White Jessamine. N. O. Jasminaceae. (Lindlet. Some botanists include the Jasmine in the Oleaceae.) Tincture of red berries.
The only observation on this plant is one made by W.H. Hull on a boy who ate the red berries.
They produced a comatose state, vomiting and convulsions ending in tetanus.
(Jasminum must not be confounded with Gelsemium, the "Yellow Jessamine," or "Carolina Jessamine," which belongs to a different order of plants.
"Gelsomino" is the Italian for Jessamine, and it is probably from this that the word Gelsemium is derived, and this will also account for the spelling Gelseminum, which has sometimes been used.) The Treasury of Botany states that the bitter leaves of J. florbundum are used in Abyssinia against tapeworm, and the bitter root of J. angustifolium, powdered and mixed with the powdered root of Acorus calamus is considered in India an excellent application in ringworm.
has not been used in medicine, but the poisoning case shows that it is a very powerful drug.
The convulsive symptoms were better by a bath.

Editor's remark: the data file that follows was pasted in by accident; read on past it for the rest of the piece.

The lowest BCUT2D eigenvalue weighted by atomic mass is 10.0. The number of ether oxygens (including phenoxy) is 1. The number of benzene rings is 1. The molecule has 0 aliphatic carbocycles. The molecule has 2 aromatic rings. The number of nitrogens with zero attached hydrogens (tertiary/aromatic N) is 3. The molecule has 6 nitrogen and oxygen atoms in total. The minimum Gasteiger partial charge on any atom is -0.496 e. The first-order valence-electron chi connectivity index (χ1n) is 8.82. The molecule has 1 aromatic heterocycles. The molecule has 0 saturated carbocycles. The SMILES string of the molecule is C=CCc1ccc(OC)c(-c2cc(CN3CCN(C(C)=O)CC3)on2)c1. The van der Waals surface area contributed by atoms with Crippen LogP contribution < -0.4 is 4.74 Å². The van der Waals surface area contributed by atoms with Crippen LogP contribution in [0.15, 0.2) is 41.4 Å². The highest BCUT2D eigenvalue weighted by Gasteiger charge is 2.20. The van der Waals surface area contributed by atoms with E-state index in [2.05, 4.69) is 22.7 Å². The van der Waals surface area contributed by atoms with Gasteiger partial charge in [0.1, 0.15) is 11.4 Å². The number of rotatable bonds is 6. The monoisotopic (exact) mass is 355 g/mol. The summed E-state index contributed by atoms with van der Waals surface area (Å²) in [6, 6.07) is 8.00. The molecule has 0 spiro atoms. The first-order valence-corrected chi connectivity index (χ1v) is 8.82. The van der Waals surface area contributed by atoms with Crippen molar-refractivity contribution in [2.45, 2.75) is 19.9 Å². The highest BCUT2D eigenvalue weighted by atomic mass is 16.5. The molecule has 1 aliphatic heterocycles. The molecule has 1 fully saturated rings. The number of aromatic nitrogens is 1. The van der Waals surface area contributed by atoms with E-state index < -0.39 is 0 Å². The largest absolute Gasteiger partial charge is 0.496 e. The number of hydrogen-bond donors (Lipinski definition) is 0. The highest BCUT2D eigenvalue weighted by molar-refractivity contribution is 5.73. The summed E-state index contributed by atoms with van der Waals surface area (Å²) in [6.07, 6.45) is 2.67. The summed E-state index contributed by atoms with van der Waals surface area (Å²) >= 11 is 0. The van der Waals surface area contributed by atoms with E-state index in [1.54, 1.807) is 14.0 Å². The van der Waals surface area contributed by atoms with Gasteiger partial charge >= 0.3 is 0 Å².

Symptoms go from above downwards and from left to right.
Compare: Nyctanthes (bot.)
Pupils immoderately dilated.
Muscular movement first above eyes and face, especially left side, towards which eyes and facial muscles were directed.
Slight emesis after first sleep.
Respiration somewhat rhonchial but of unusual frequency.
Heart and Pulse.
Pulse slow and feeble.
Muscular movements observed first about eyes and face, especially on left side, towards which eyes and facial muscles were directed, becoming generally more severe, going from head to left arm, then to left lower extremities, till finally the whole body was thrown into most violent convulsions.
At one time the spasms were chiefly opisthotonos, when the whole surface was congested almost to a blackened hue, most marked about the muscles of the head and throat, jaws locked, trismus complete, better by a bath.
Weak and almost helpless for a few days.
Lying on the floor in a fainting fit.